Business Intelligence (BI) like many other “data terms” has many different meanings to different people, but most would agree that BI is the use of strategic business data to improve the bottom line of any organization. The term BI is used to refer to the analytic reporting or application system of strategic data housed in one or more “data stores.”
Before diving into BI, let’s start with the backbone of such systems which is the analytical database. This data is usually stored in one or more analytical database instances such as in Data Warehouses, Data Marts or Operational Data Stores. These data stores are special purpose databases that are designed for analytical reporting Online Analytical Processing (OLAP) versus the daily transactional reporting systems Online Transactional Processing (OLTP). Analytical databases contain data from the daily transaction systems that has been massaged specifically for analytical purposes. Unfortunately, many organizations make the mistake of using the same designs, knowledge and techniques used by transactional databases when using the same data for analytical or transactional purposes.
At the core of these data stores are usually one or more Data Warehouses which support the analytical needs of multiple corporate entities. This type of analytical data store is very complex and must support rapid availability of analytical data for many different purposes and people. The Data Mart on the other hand usually contains data to support a specific business process or business entity. The Operational Data Store is yet another analytical database that is used for transient types of data for event analysis or time-varied states.
There are many challenges in designing data stores for OLAP and the infrastructure architecture must be designed by an expert to ensure the integrity of the data, the responsiveness of the systems and synchronization of data throughout the complete organization. The success of any Business Intelligence / Data Warehouse system(s) is based on the strength of the Data Infrastructure within the organization, a very complex architecture of processes and technologies. Done correctly, it will help to avoid incorrect data from being used by critical business processes and eliminate the added expense and time required to completely redesign and rebuild the systems.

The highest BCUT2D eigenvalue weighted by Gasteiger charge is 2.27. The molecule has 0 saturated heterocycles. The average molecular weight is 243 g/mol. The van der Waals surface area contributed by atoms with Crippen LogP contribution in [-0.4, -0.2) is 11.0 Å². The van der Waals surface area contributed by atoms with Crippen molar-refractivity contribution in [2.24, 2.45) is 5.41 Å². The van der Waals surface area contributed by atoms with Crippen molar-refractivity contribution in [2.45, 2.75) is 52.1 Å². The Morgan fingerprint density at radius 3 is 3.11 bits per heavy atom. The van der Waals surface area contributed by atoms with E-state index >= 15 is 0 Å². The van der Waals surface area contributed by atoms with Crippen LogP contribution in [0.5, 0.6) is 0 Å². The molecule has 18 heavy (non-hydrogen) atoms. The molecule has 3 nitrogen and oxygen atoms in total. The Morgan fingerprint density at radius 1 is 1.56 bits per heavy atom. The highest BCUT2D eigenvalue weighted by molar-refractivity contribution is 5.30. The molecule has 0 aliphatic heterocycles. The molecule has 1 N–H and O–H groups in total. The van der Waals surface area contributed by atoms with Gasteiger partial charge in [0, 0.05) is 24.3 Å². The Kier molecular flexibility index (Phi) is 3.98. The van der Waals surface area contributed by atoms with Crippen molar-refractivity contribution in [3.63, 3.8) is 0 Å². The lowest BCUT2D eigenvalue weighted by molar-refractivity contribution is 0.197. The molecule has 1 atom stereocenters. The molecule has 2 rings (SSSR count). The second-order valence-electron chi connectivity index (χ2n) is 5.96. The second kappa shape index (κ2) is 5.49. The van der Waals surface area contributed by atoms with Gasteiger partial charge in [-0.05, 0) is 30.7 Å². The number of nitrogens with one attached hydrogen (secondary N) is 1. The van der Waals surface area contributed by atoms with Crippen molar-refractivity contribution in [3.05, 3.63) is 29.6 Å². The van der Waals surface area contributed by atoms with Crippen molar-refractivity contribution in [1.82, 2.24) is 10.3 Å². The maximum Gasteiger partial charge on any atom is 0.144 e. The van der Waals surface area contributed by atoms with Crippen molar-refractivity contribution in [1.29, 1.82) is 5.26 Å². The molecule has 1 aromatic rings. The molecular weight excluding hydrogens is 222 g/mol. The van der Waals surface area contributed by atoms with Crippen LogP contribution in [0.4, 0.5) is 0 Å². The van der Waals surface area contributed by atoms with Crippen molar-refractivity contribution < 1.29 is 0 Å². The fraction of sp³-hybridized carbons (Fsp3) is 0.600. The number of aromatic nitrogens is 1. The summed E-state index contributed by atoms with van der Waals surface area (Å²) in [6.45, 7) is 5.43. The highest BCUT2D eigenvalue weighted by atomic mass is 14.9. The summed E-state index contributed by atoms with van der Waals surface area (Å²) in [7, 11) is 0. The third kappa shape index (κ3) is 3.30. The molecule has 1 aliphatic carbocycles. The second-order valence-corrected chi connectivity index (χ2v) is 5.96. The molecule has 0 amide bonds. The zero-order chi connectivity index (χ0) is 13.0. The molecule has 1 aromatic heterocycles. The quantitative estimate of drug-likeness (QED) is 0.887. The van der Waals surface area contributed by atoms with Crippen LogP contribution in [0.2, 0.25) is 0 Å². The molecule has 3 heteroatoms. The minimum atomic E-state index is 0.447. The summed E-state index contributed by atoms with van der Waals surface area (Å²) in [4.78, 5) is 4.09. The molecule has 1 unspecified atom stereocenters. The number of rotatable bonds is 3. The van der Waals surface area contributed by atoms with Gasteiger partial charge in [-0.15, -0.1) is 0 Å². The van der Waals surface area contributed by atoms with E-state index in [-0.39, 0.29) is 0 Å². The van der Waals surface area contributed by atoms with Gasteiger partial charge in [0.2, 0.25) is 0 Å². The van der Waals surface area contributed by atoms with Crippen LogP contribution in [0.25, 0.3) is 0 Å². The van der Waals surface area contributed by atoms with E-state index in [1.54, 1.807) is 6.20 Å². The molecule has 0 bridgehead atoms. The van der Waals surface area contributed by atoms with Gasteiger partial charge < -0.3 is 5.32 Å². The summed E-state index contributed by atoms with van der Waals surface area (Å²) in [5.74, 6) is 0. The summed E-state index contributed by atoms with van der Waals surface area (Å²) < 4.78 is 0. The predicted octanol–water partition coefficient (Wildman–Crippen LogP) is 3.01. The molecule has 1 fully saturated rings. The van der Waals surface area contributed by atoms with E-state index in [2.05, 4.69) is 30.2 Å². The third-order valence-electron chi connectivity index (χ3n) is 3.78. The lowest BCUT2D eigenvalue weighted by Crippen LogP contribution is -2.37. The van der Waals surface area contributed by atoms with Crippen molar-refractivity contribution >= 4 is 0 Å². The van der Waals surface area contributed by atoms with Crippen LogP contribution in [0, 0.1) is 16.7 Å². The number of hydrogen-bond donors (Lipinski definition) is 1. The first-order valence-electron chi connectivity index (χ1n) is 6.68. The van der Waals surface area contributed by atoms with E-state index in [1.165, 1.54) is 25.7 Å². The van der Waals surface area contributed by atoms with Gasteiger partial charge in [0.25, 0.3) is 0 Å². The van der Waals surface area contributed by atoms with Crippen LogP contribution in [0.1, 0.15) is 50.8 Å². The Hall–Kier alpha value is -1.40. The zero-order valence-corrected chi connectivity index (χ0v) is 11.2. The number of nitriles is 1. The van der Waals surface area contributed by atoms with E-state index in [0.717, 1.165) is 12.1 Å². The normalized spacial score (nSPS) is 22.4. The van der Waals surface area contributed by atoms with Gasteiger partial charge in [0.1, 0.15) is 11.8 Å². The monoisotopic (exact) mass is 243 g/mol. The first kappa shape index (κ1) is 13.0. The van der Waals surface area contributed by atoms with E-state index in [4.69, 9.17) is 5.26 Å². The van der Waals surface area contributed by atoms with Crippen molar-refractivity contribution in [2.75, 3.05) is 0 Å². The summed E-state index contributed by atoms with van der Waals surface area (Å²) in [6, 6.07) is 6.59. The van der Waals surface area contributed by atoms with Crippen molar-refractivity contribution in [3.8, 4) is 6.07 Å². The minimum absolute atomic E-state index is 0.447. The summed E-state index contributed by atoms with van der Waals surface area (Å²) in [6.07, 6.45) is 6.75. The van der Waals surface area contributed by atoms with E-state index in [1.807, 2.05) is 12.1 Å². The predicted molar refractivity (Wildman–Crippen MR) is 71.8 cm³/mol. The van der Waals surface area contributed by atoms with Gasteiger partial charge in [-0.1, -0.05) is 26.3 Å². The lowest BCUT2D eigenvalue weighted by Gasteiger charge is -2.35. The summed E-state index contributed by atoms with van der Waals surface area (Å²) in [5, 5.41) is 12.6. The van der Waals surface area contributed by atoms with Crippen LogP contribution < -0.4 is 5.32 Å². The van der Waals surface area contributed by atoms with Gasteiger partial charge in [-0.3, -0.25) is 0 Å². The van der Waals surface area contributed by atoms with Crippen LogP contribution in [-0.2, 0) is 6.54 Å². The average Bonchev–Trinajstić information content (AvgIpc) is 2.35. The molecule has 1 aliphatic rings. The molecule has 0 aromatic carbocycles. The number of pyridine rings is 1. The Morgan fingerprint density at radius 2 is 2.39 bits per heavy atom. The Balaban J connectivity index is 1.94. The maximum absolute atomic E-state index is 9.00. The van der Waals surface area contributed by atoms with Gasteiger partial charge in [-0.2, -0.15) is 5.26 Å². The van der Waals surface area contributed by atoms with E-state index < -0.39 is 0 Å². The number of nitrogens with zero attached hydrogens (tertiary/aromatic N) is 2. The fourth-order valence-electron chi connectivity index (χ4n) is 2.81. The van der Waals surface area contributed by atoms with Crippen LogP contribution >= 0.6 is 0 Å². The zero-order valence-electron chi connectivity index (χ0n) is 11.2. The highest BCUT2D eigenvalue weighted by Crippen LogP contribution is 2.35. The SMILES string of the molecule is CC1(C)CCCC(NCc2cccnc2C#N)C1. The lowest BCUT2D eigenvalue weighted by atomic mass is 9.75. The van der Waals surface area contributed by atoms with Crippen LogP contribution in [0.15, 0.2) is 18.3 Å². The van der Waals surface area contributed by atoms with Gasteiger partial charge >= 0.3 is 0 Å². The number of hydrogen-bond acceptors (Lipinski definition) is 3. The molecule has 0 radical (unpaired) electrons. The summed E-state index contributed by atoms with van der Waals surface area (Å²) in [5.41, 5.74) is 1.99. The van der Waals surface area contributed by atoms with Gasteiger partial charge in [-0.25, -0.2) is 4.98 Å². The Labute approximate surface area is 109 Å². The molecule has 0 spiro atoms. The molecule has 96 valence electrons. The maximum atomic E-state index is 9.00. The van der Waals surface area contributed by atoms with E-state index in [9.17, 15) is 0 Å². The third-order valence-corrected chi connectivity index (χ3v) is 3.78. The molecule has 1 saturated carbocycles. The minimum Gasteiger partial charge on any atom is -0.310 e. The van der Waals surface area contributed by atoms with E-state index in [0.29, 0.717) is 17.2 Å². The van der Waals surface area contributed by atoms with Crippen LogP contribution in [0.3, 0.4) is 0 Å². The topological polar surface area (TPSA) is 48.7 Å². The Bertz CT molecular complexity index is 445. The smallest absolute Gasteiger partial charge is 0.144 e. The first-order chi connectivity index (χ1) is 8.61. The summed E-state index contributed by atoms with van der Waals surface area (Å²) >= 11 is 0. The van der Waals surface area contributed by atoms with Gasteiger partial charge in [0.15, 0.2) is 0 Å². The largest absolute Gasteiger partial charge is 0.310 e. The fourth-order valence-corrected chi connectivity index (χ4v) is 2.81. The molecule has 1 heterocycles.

BI is usually combined with other advanced reporting technologies (e.g. Enterprise Performance Management (EPM), Customer Relationship Management (CRM) and Operational Intelligence (OI) to provide a complete view of the business, product, performance or customer and to model strategic business changes. Organizations with a mature BI program may take advantage of BI and other analytics to improve their business processes.
Business Intelligence is somewhat of a “catch all” term for a complex solution that includes three components of which are 1) an advanced analytical front-end tool or application, 2) an advanced analytical database and 3) a plethora of back-end technologies and processes unseen to the general stakeholder.
The front-end visualization component is sometimes referred as the reporting system or “analytics”, and may consist of many different visualization tools, each usually geared to a specific type of reporting that the individual stakeholder may require. Depending on the maturity level of the BI program in place, the group of stakeholders may require one or more of the following type of BI Reporting systems:
- Standard Query Tool Reporting – Used for simple tabular adhoc reporting on static business history (real view mirror reporting)
- Analytics and Mathematical Modeling – Such as Sales Intelligence, Market Intelligence, Customer Intelligence, Forecasting, Price Optimization, Risk Modeling, Segmentation, Propensity and Research Discovery (combines historical trending information with current state and projected state information)
- Real-Time Monitoring and Alerting Systems – Business Activity Monitoring (BAM) (used to track business workflow activities such as Call Center Analytics or Loan Operations)
- Advanced Business Process Systems – Corporate Performance Management (CPM) and Enterprise Performance Management (EPM) (used to track business process goals and performance, forecasted to actual and projected)
Dataversal has mastered the techniques to harness the power of this data management and reporting technology for a competitive advantage in businesses of all sizes and industries. In addition to consultation, we offer a full range of Business Intelligence and Data Warehouse Product Offering solutions designed to lessen the experience, cost and time required to deploy Business Intelligence and Data Warehousing in your organization.